Georgian logic
23 June, 2011
Georgian logic

A former professor of mine has written a research paper that turned into a book. It took him three years to finish it.

In the end he came up with this nugget of wisdom: writing is a lonely process.

 


This is universally true. No one can help a writer write. Sure one can give inspiration and guidance, but the process of writing is a very lonely one. Communications over the phone become less frequent, going out to see friends (if there

are any left after such prolonged absence from a social scene) becomes a chore. Family members turn into maids to clean and prepare food, as the writer cannot be bothered to think of any daily routine but his work. One has to be a lucky person to have so many people understand the needs of a writer and leave him or her alone to do his work, and not kick him or her out on the curb.

Of course no human contact can drive someone wild, which is why I have Facebook. Yes, I admit it, in between my writing marathons I do occasionally turn my internet on and check out who’s doing what on this addictive website. Sometimes all I get is pictures of people’s adorable pets (cats mostly), other times I stumble onto heated discussions. One such discussion was on an article written by Julia Latinina for Weekly Journal. I personally enjoy Latinina’s writing, because, well, she is very good at it. The article To Secure These Rights contained a part where Latinina discussed the merits of letting a man go free because he was bitch slapped by a detective to get him to tell where he stashed a body of a child he murdered. This part was what the discussion was about. We have laws for a reason. A detective cannot physically abuse a person in custody. But should the murderer go free because of it? Personally I think the detective should have been punished for breaking the law, but so should have been the man who murdered a child. Fortunately for the scumbags of this earth, I do not make laws. Of course that neither here nor there! What interested me more was the part of the article about the recent event in Georgia.

Latinina was recently traveling in Georgia and had a discussion with a few Georgian citizens who had their views on the Burjanadze debacle of May 26. Everyone agreed that the opposition staged a protest backed by Russian government and that the point of the opposition was to grab the control of the country for themselves. Turns out that the dissatisfaction did not lie in what the government did, but how they did it. Yes, they should have been dispersed. Just not the way the government did it. Apparently what got to Latinina, and frankly myself as well, was a statement of one citizen who claimed that the government existed for the sole purpose of being criticized. And here I was thinking that’s what parents were for.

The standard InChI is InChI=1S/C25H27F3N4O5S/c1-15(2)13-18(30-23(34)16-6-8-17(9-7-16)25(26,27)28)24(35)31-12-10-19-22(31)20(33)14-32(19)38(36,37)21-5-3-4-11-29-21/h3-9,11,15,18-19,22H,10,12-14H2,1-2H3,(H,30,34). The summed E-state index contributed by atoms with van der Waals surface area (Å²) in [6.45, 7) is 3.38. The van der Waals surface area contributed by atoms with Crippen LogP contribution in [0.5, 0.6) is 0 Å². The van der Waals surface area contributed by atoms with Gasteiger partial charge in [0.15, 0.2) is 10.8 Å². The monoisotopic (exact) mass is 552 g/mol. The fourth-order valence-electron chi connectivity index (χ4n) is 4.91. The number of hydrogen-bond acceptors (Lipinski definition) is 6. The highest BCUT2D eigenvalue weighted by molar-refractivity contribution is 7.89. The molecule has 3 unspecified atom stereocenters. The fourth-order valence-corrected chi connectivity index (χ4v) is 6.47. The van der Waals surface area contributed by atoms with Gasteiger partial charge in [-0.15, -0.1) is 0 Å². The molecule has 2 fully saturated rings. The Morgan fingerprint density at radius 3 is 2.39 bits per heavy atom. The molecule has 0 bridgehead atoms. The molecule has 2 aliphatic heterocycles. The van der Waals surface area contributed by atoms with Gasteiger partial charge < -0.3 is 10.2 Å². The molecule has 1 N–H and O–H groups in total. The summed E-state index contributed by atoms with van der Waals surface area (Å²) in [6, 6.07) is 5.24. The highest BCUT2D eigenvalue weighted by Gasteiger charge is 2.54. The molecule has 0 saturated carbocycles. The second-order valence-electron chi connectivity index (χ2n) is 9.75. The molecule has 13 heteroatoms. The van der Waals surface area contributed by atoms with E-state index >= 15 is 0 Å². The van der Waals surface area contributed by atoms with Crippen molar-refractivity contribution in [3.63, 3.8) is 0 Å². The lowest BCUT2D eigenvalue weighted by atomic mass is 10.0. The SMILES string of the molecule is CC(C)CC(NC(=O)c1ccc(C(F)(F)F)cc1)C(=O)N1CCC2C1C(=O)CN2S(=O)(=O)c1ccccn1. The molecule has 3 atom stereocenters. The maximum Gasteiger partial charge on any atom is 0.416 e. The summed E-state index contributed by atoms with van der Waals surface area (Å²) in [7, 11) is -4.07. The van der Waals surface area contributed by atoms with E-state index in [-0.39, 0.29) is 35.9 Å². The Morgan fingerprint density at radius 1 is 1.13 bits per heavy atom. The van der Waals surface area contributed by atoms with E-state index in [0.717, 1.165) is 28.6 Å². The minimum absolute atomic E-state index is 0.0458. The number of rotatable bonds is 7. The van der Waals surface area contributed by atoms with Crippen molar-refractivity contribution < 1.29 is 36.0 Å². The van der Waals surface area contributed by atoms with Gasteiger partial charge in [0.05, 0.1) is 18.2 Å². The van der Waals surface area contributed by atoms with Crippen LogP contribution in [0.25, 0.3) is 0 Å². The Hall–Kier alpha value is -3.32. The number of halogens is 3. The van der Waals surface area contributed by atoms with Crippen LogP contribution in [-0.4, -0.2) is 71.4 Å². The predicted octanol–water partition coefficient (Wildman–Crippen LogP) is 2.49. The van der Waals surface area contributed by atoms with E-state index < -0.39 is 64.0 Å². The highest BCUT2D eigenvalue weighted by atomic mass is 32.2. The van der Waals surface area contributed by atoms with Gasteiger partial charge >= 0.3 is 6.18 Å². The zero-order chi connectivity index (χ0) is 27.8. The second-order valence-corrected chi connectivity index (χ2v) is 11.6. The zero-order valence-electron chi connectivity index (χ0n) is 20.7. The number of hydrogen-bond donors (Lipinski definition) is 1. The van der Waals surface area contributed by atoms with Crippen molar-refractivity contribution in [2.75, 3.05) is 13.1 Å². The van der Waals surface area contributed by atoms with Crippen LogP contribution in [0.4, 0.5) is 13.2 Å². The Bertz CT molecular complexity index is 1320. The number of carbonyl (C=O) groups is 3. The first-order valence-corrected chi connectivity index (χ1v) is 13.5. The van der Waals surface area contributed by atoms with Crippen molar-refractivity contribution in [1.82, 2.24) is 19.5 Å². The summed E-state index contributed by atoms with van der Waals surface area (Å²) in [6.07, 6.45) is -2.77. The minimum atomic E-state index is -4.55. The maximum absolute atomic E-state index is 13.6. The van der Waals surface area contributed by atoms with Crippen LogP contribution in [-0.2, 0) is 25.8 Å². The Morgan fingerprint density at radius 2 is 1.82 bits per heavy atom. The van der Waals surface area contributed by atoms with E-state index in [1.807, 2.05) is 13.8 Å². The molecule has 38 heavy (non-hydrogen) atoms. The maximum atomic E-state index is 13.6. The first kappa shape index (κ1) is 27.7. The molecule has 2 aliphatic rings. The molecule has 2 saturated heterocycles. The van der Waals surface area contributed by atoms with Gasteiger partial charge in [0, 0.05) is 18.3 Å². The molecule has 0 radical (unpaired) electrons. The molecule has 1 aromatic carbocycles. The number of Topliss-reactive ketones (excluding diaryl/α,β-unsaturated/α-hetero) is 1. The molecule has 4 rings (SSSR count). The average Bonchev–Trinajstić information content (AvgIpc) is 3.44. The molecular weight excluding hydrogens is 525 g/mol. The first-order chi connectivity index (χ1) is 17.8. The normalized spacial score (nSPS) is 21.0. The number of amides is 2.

In a democratic society government is a collection of human beings chosen to represent a larger collection of human beings that make up a country. Yes, we forget they are human until they do unbelievably stupid things like getting caught with their hand in a cookie jar (aka government treasury), but they are still people we chose to elect. We don’t agree with them most of the time, and we question them all the time, we get them fired, we don’t reelect them, we give them power and then take it away if not satisfied, but let’s not be so arrogant as to believe that they are not a mirror of our society. Why do we think that a protester can hit someone without getting hit back? In what country are protesters ever allowed to do whatever they want whenever they want? How would ‘peaceful’ demonstrators with covered faces and sticks in hand fare in the middle of Kremlin?

The problem is that the Georgian government has raised the bar on a standard citizen to government relationship. Georgian citizens no longer expect the same treatment they expected under the former government. They expect to be treated equally and fairly. These expectations are valid, and necessary for a society to progress. Same goes for the government, that is I suspect made up of at least eighty percent human beings. But with the same token, people have to realize that the government does not exist for the sole purpose of criticism. No one need stroke their ego - it is big enough to inflate a fleet of hot air balloons, but we can at least say that while the government is trying to change for the better, so will we, its citizens. Next time there’s a peaceful demonstration, it will be without sticks, half covered faces, and without bribery. One can only hope.

 

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